Wave 3 – The Children of Lir

 Lovely swans, but what a sad story!

After their defeat by the Gaelic people, the Tuatha Dé Danann retreated to their otherworld dwellings, hidden away in the landscape. One of their leaders was Bodhbh Dearg, who lived in the cairn on Slievenamon in County Tipperary. Another of their noblemen was Lir, who lived at the palace called Sídh Fionnachaidh (the cairn on Deadman’s Hill in County Armagh). The five main noblemen and the assembly of the whole Tuatha Dé chose Bodhbh Dearg as their king, but Lir was offended by this, as he wished the honour for himself. 

To bring about a reconciliation, after the death of Lir’s beloved wife, Bodhbh offered him one of his foster-daughters in marriage. She was the oldest of his three foster-daughters and she was called Aobh. She bore Lir two sets of twins. The first twins were a boy called Aodh and a girl called Fionnuala. The second twins were the boys Fiachra and Conn, but in giving birth to the two boys their mother died. Lir was very upset at the loss of his lovely and kind wife. Shortly after before even he had time to grieve, Bodhbh gave him his second foster-daughter Aoife, the sister of Aobh. 

Aoife was kind to the children for a while but, noticing how besotted her husband was with his children, Aoife grew jealous of them and plotted to do them harm. One day, she took them with her on a journey, telling Lir that she was bringing them to visit Bodhbh. That would be a direct route southwards through the country, but she took a wide detour. 

In reality she intended to kill the children. However, her womanly nature would not allow her stab them with the sword,  and instead she struck them with a magic wand and turned them into swans at Lake Derravarragh in County Westmeath. Realising what the stepmother had done, the girl Fionnuala begged her allow them certain human traits, such as speech and singing. She agreed, and Fionnuala then begged her to settle on a date when they could become human again. Aoife said that that would only happen when a noblewoman from the south would marry a noble man from the north. Aoife then went on to Bodhbh’s dwelling, but Bodhbh was surprised to find that she did not have the children with her, and he sent messengers to Lir, who soon discovered what had happened. Livid with anger, Bodhbh changed Aoife into a demon, and ordered that she would wander through the air forever.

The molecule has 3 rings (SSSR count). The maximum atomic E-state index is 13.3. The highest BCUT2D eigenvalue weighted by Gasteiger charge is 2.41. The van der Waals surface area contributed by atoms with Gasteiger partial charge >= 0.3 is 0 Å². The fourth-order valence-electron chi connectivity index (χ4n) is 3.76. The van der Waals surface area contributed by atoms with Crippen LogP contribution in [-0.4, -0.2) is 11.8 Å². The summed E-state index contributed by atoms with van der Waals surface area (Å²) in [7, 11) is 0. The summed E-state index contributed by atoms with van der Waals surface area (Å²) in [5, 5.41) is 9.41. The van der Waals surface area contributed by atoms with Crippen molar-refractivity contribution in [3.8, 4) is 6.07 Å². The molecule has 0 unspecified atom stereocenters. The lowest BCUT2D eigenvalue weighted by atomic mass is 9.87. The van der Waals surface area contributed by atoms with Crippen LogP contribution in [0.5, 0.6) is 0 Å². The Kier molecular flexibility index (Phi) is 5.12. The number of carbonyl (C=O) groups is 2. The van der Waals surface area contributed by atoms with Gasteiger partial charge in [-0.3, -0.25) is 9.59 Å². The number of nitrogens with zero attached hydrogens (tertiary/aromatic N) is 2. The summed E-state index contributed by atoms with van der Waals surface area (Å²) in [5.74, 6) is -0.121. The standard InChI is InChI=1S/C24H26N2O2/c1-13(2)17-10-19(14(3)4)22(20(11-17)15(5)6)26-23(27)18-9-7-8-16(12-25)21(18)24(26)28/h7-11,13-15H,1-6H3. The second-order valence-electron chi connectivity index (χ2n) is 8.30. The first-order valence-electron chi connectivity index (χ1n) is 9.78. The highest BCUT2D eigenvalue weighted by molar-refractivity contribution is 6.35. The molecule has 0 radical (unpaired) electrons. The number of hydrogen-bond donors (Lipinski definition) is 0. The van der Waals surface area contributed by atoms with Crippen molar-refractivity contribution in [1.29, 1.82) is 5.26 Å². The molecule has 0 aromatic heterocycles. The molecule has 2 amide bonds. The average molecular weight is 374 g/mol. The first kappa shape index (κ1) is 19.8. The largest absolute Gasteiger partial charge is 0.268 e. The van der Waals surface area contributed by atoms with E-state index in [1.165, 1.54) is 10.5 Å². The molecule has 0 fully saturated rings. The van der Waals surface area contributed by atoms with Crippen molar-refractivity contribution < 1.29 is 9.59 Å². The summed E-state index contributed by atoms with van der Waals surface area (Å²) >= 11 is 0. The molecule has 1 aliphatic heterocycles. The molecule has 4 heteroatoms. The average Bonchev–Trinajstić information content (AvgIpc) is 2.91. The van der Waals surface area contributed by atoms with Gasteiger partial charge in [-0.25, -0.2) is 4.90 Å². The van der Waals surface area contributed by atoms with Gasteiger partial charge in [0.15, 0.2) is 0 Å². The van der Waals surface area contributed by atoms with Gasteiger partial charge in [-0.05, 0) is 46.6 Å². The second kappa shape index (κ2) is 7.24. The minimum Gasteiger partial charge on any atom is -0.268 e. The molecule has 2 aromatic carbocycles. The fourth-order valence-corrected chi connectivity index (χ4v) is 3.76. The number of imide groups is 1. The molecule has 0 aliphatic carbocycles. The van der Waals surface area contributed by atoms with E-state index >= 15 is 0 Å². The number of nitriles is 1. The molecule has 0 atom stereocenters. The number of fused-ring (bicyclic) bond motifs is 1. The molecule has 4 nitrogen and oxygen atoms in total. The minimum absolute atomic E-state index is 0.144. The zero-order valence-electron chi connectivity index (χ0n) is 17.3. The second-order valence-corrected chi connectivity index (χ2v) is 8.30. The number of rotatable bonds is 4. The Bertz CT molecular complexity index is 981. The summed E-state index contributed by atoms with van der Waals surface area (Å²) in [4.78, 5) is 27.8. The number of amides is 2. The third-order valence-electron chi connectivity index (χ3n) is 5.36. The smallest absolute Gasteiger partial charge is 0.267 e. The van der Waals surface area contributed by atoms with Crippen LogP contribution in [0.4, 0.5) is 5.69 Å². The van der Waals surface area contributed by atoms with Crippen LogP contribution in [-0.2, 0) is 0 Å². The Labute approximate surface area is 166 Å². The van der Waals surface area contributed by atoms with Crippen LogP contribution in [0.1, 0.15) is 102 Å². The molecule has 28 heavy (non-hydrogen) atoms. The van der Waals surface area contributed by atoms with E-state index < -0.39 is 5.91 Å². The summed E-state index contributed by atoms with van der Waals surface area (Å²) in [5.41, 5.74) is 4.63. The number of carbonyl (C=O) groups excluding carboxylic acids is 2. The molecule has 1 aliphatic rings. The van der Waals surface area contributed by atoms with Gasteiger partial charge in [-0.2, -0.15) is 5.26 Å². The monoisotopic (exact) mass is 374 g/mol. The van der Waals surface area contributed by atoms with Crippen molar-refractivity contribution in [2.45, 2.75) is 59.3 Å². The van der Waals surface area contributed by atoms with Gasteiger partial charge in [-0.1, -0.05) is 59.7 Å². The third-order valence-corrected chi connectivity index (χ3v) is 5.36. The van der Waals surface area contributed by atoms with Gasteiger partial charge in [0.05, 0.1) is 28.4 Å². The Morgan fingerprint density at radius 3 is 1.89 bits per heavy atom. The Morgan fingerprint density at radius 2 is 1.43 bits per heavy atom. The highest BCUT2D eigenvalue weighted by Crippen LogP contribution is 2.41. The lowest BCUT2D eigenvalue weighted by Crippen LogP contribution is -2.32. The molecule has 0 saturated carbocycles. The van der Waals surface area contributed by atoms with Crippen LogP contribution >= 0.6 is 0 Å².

For three hundred years, the four swans remained on Lake Derravarragh, being visited in great anguish by Lir and other members of the Tuatha Dé. They would talk with these visitors by day and sing beautiful music for them by night. Then they flew away to the Sea of Moyle between Ireland and Scotland, where they spent a further three hundred years in the cold and in terrible misery. After that, they spent three hundred years off Erris in County Mayo, where they endured even greater misery. At the end of that time, they flew home to their father’s dwelling of Sídh Fionnachaidh, but found the place empty and deserted. During all this time, Fionnuala encouraged and comforted her brothers as a mother would her children.

In sadness they returned to the west and alighted on Inishglory, an island in the bay of Erris. Christianity had now come to Ireland, and the holy St Mochaomhóg had settled on that island. The swans heard the bell calling people to prayer one morning, and they joined in the prayers with their beautiful singing. On hearing this, the saint enquired of them who they were, and when he heard their story, he took them home with him to his residence. They were very happy there but, not long after, the Connacht king Lairgnen married Deoch, the daughter of the king of Munster. Hearing of the three wonderful swans in west Connacht, Deoch desired them as a wedding-present, and Lairgnéan came to seize them.